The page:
Connecting with people – my teams
At the heart of every organisation, the unspoken rule is that people are people. We all look for connection, by words or conduct. I have found the process of learning from my teams is absolutely invaluable when establishing connection. The business and operation teams may know a little more about a specific area of law than I do. That is perfectly fine with me. It does, however, mean that I do need to keep my ego in check. Many of the team members have been in their profession for many years. They have come across and dealt with legal issues directly associated with their work, and have resolved them effectively in a timely manner. I do not say whether their resolutions were what the law would see as the best response. Again, stay on the course here, we are looking for connection, not necessarily to be right or wrong. At least not at this point in time. I have had more successes than not when my working relationship is strong. My teams are more willing to listen and be persuaded when a connection is there.
In a similar theme with communicating effectively, formal legal wording and citation have not assisted me in people connection. Surely, it made me feel great that I get to be confident about my position and what the law says, but my work becomes more effective when my connection with people complements my communication.
Connecting with people – my external network
Staying connected with my network outside my organisation is an essential part of being a corporate counsel. Being caught up within my immediate environment, my connection with a network of other legal practitioners and other organisations provides information and knowledge I may not otherwise come across. In my work especially, my ability to be up to date with the latest changes and thinking around privacy law and defamation is important. It translates directly into my ability to protect the interests of my company as well as others involved. Reach out, signing up to bulletins and newsletters from statutory authorities, law societies and from other firms proves to be a good source of information for me. I keep my curious mind active. As lawyers, we know we don’t always have to agree with what we read, but we do need to know there are other, alternative views.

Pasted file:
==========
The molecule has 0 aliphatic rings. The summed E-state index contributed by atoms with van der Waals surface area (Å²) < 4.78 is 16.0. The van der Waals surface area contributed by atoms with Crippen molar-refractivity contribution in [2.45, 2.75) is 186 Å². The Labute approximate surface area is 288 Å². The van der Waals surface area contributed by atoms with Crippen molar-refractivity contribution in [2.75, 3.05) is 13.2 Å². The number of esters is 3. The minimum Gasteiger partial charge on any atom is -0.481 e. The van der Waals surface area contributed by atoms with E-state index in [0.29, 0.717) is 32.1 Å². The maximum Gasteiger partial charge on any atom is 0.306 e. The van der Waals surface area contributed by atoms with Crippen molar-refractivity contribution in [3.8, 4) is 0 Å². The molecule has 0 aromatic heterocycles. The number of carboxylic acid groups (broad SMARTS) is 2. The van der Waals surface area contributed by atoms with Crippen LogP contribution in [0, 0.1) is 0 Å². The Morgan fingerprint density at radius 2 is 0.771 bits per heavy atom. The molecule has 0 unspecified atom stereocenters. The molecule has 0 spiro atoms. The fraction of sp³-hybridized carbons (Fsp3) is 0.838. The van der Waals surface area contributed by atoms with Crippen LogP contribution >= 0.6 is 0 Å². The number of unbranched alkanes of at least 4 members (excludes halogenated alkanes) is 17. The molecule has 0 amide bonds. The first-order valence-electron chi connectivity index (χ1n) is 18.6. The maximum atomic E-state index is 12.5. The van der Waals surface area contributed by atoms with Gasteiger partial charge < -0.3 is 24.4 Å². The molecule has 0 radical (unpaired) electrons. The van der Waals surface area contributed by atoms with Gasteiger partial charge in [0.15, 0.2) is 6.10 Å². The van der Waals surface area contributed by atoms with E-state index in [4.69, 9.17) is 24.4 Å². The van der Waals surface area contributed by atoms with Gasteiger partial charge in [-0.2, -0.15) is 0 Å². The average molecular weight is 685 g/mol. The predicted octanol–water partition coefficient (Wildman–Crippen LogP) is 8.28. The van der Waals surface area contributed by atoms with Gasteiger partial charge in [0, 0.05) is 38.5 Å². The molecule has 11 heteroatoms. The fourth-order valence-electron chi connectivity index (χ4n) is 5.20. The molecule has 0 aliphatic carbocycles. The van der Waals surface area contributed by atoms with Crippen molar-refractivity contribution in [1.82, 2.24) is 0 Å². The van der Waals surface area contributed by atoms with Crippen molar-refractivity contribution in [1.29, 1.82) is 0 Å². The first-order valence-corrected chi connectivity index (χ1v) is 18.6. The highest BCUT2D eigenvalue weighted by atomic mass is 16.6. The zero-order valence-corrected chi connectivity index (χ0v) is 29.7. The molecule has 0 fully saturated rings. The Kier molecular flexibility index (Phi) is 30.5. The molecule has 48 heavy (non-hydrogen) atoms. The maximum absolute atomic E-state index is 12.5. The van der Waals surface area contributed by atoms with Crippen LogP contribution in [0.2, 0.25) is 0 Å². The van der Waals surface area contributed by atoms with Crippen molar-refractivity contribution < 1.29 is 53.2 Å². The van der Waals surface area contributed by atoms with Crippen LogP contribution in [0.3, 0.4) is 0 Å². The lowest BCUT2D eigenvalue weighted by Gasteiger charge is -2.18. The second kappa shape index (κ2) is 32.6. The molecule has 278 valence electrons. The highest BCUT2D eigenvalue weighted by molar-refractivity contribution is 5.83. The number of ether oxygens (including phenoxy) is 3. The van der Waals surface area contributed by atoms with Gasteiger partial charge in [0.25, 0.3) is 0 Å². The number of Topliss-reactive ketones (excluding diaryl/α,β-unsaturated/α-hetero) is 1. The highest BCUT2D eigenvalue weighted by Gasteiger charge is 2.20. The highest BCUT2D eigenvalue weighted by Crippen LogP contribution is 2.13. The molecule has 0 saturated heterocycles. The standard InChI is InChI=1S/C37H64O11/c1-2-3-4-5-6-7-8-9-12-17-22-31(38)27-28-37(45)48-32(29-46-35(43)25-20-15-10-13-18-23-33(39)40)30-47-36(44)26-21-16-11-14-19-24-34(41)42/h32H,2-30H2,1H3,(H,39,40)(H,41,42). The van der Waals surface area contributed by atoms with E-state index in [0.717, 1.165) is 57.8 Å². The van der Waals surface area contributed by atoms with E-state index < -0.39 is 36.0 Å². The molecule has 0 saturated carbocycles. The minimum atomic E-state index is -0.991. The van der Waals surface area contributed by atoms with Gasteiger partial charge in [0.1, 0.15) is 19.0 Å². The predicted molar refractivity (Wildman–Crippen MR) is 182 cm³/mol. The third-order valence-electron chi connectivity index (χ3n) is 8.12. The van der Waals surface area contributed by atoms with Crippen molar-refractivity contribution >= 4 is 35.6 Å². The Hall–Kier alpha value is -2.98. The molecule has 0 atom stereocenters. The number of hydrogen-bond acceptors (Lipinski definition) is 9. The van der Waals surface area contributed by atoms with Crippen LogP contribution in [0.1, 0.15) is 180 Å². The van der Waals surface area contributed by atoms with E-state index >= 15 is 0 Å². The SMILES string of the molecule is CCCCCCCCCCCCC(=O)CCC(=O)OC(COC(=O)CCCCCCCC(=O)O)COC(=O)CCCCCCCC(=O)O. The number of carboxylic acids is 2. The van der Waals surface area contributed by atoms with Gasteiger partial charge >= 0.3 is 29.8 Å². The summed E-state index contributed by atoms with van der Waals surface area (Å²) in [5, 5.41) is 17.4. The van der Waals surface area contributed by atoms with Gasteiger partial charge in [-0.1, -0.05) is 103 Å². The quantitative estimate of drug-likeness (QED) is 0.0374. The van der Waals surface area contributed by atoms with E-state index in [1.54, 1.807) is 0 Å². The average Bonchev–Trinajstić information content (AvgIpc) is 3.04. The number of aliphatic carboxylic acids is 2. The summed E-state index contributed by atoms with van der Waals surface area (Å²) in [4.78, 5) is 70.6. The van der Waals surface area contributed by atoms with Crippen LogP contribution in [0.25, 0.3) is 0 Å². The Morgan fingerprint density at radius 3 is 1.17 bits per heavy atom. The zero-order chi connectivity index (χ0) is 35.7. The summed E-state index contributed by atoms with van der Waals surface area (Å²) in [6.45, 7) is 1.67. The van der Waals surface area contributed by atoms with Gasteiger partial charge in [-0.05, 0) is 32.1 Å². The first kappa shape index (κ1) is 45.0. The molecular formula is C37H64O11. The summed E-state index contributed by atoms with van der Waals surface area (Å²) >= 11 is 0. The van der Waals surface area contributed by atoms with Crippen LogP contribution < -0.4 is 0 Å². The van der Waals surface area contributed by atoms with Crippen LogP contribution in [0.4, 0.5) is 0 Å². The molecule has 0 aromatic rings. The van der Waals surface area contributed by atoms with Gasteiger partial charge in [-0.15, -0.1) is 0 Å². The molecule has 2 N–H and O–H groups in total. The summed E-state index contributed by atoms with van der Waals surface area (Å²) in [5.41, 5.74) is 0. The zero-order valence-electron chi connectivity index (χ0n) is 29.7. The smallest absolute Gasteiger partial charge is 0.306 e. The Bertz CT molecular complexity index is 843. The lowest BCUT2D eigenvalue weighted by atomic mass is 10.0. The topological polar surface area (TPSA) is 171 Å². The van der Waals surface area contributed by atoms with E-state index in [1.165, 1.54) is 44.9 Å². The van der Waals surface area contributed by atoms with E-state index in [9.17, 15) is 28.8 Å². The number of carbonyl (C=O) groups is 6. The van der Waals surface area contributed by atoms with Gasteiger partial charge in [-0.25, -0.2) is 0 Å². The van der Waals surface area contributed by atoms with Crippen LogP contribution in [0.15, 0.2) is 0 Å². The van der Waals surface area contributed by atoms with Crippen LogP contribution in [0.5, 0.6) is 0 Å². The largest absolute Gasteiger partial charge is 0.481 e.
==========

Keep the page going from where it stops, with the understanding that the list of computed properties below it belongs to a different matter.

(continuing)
Connecting well with people does not mean I am a people-pleaser. From time to time, I may have been heard to be overly apologetic. My focus is affixed on the solution. I do not play for being right or wrong. My apologies, whether required or otherwise, mean I value the connection more than being a winner or loser.
I am also absolutely clear that my role cannot be everything for everyone. For a host of commercially sound reasons, boundaries are often pushed on a professional level and personal level. Exercising boundaries to protect the interests of the company, its directors and employees is not always straightforward. If in doubt, always seek clarity from the directors, as well as information from your network of connected professionals.
People are people
As corporate counsel, it is our duty and responsibility to hold the line for the interests of involved parties and the law. It is a privileged position. On and above our knowledge in the law, the commercial and corporate environment demands superior people skills. Skills to communicate and connect. It calls on our distinct competency as a wordsmith. It calls on our often overlooked and necessary ability to make that connection with our audience. Do this well and your value will amplify many folds for your colleagues and your company.
Lawrence Lau is the in-house counsel for Momentum Media, Lawyers Weekly’s parent company.